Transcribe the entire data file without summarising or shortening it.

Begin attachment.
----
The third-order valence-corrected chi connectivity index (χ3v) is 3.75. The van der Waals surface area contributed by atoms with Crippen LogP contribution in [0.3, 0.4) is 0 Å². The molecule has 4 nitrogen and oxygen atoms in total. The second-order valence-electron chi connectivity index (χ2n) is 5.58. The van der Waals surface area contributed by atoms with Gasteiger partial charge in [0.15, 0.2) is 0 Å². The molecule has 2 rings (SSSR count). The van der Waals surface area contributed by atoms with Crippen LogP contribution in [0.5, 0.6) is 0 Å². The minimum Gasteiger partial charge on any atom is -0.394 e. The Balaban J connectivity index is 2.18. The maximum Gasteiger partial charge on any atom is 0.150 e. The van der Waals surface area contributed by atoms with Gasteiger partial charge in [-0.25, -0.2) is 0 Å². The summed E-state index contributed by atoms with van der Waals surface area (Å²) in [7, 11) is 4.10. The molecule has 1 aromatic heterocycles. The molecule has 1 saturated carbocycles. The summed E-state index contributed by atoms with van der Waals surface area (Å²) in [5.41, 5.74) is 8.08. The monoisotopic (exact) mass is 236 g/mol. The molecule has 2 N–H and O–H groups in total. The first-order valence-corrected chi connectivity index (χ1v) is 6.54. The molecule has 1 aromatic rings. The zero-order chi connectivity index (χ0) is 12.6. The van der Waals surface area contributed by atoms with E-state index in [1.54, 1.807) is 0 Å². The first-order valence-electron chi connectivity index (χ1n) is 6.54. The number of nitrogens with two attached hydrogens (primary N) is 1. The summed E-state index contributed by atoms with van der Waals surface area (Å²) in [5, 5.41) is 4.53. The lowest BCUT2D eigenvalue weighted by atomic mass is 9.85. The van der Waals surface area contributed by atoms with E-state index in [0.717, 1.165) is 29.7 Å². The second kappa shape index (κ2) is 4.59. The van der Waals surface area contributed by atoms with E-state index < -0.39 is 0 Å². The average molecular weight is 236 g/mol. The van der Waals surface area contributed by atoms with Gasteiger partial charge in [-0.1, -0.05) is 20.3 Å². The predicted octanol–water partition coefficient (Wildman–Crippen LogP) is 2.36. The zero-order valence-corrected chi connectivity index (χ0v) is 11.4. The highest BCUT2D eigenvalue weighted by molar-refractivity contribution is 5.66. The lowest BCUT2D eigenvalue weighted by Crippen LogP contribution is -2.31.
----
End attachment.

The third-order valence-corrected chi connectivity index (χ3v) is 3.75. The van der Waals surface area contributed by atoms with Crippen LogP contribution in [0.3, 0.4) is 0 Å². The molecule has 4 nitrogen and oxygen atoms in total. The second-order valence-electron chi connectivity index (χ2n) is 5.58. The van der Waals surface area contributed by atoms with Gasteiger partial charge in [0.15, 0.2) is 0 Å². The molecule has 2 rings (SSSR count). The van der Waals surface area contributed by atoms with Crippen LogP contribution in [0.5, 0.6) is 0 Å². The minimum Gasteiger partial charge on any atom is -0.394 e. The Balaban J connectivity index is 2.18. The maximum Gasteiger partial charge on any atom is 0.150 e. The van der Waals surface area contributed by atoms with Gasteiger partial charge in [-0.25, -0.2) is 0 Å². The summed E-state index contributed by atoms with van der Waals surface area (Å²) in [7, 11) is 4.10. The molecule has 1 aromatic heterocycles. The molecule has 1 saturated carbocycles. The summed E-state index contributed by atoms with van der Waals surface area (Å²) in [5.41, 5.74) is 8.08. The monoisotopic (exact) mass is 236 g/mol. The molecule has 2 N–H and O–H groups in total. The first-order valence-corrected chi connectivity index (χ1v) is 6.54. The molecule has 1 aromatic rings. The zero-order chi connectivity index (χ0) is 12.6. The van der Waals surface area contributed by atoms with E-state index in [1.54, 1.807) is 0 Å². The first-order valence-electron chi connectivity index (χ1n) is 6.54. The number of nitrogens with two attached hydrogens (primary N) is 1. The summed E-state index contributed by atoms with van der Waals surface area (Å²) in [5, 5.41) is 4.53. The lowest BCUT2D eigenvalue weighted by atomic mass is 9.85. The van der Waals surface area contributed by atoms with E-state index in [0.717, 1.165) is 29.7 Å². The second kappa shape index (κ2) is 4.59. The van der Waals surface area contributed by atoms with E-state index < -0.39 is 0 Å². The average molecular weight is 236 g/mol. The van der Waals surface area contributed by atoms with Gasteiger partial charge in [-0.1, -0.05) is 20.3 Å². The predicted octanol–water partition coefficient (Wildman–Crippen LogP) is 2.36. The zero-order valence-corrected chi connectivity index (χ0v) is 11.4. The highest BCUT2D eigenvalue weighted by molar-refractivity contribution is 5.66. The lowest BCUT2D eigenvalue weighted by Crippen LogP contribution is -2.31.